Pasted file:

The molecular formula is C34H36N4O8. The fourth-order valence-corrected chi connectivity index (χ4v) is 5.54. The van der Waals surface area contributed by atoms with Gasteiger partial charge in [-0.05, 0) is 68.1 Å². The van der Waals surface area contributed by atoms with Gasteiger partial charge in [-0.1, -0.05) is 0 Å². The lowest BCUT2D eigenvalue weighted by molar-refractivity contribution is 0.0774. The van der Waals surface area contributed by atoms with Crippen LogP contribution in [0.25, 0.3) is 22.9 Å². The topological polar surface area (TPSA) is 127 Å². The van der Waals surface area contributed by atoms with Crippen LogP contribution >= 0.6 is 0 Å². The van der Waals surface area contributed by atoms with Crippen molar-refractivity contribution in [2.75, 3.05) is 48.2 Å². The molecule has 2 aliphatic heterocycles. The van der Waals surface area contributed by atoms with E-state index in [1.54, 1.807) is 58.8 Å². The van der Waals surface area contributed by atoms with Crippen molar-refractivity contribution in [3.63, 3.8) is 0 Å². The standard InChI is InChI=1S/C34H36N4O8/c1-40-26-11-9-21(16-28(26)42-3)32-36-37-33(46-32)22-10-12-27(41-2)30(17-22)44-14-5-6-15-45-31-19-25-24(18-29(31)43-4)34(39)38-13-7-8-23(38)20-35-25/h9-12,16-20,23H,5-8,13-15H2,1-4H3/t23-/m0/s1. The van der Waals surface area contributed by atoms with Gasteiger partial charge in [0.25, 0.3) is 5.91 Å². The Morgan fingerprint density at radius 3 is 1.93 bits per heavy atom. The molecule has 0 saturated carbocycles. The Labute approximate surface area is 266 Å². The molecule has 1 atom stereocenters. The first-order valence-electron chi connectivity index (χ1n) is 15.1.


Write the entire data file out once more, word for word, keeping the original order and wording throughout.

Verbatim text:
The molecular formula is C34H36N4O8. The fourth-order valence-corrected chi connectivity index (χ4v) is 5.54. The van der Waals surface area contributed by atoms with Gasteiger partial charge in [-0.05, 0) is 68.1 Å². The van der Waals surface area contributed by atoms with Gasteiger partial charge in [-0.1, -0.05) is 0 Å². The lowest BCUT2D eigenvalue weighted by molar-refractivity contribution is 0.0774. The van der Waals surface area contributed by atoms with Crippen LogP contribution in [0.25, 0.3) is 22.9 Å². The topological polar surface area (TPSA) is 127 Å². The van der Waals surface area contributed by atoms with Crippen LogP contribution >= 0.6 is 0 Å². The van der Waals surface area contributed by atoms with Crippen molar-refractivity contribution in [2.75, 3.05) is 48.2 Å². The molecule has 2 aliphatic heterocycles. The van der Waals surface area contributed by atoms with E-state index in [1.54, 1.807) is 58.8 Å². The van der Waals surface area contributed by atoms with Crippen molar-refractivity contribution in [3.63, 3.8) is 0 Å². The standard InChI is InChI=1S/C34H36N4O8/c1-40-26-11-9-21(16-28(26)42-3)32-36-37-33(46-32)22-10-12-27(41-2)30(17-22)44-14-5-6-15-45-31-19-25-24(18-29(31)43-4)34(39)38-13-7-8-23(38)20-35-25/h9-12,16-20,23H,5-8,13-15H2,1-4H3/t23-/m0/s1. The van der Waals surface area contributed by atoms with Gasteiger partial charge in [0.25, 0.3) is 5.91 Å². The Morgan fingerprint density at radius 3 is 1.93 bits per heavy atom. The molecule has 0 saturated carbocycles. The Labute approximate surface area is 266 Å². The molecule has 1 atom stereocenters. The first-order valence-electron chi connectivity index (χ1n) is 15.1.